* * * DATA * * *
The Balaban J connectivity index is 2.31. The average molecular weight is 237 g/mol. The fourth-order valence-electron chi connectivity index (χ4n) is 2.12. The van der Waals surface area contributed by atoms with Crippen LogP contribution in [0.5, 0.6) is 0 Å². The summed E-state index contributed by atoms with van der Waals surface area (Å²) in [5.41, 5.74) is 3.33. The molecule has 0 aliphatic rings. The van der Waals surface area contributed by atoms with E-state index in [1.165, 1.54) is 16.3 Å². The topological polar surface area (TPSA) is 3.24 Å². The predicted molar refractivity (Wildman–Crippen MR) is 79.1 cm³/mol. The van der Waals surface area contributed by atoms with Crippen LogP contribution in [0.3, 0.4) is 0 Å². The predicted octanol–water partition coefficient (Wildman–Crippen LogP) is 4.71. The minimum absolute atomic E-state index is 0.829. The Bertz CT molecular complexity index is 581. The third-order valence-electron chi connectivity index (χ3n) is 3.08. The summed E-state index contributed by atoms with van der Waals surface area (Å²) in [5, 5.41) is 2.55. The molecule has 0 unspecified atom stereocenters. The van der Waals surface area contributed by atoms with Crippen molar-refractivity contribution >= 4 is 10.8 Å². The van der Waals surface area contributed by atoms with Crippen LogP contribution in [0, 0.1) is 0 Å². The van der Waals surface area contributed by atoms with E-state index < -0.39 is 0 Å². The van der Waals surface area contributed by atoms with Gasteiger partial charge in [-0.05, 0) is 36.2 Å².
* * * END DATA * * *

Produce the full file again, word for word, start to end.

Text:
The Balaban J connectivity index is 2.31. The average molecular weight is 237 g/mol. The fourth-order valence-electron chi connectivity index (χ4n) is 2.12. The van der Waals surface area contributed by atoms with Crippen LogP contribution in [0.5, 0.6) is 0 Å². The summed E-state index contributed by atoms with van der Waals surface area (Å²) in [5.41, 5.74) is 3.33. The molecule has 0 aliphatic rings. The van der Waals surface area contributed by atoms with E-state index in [1.165, 1.54) is 16.3 Å². The topological polar surface area (TPSA) is 3.24 Å². The predicted molar refractivity (Wildman–Crippen MR) is 79.1 cm³/mol. The van der Waals surface area contributed by atoms with Crippen LogP contribution in [0.3, 0.4) is 0 Å². The predicted octanol–water partition coefficient (Wildman–Crippen LogP) is 4.71. The minimum absolute atomic E-state index is 0.829. The Bertz CT molecular complexity index is 581. The third-order valence-electron chi connectivity index (χ3n) is 3.08. The summed E-state index contributed by atoms with van der Waals surface area (Å²) in [5, 5.41) is 2.55. The molecule has 0 unspecified atom stereocenters. The van der Waals surface area contributed by atoms with Crippen molar-refractivity contribution >= 4 is 10.8 Å². The van der Waals surface area contributed by atoms with Crippen LogP contribution in [0, 0.1) is 0 Å². The van der Waals surface area contributed by atoms with E-state index < -0.39 is 0 Å². The van der Waals surface area contributed by atoms with Gasteiger partial charge in [-0.05, 0) is 36.2 Å².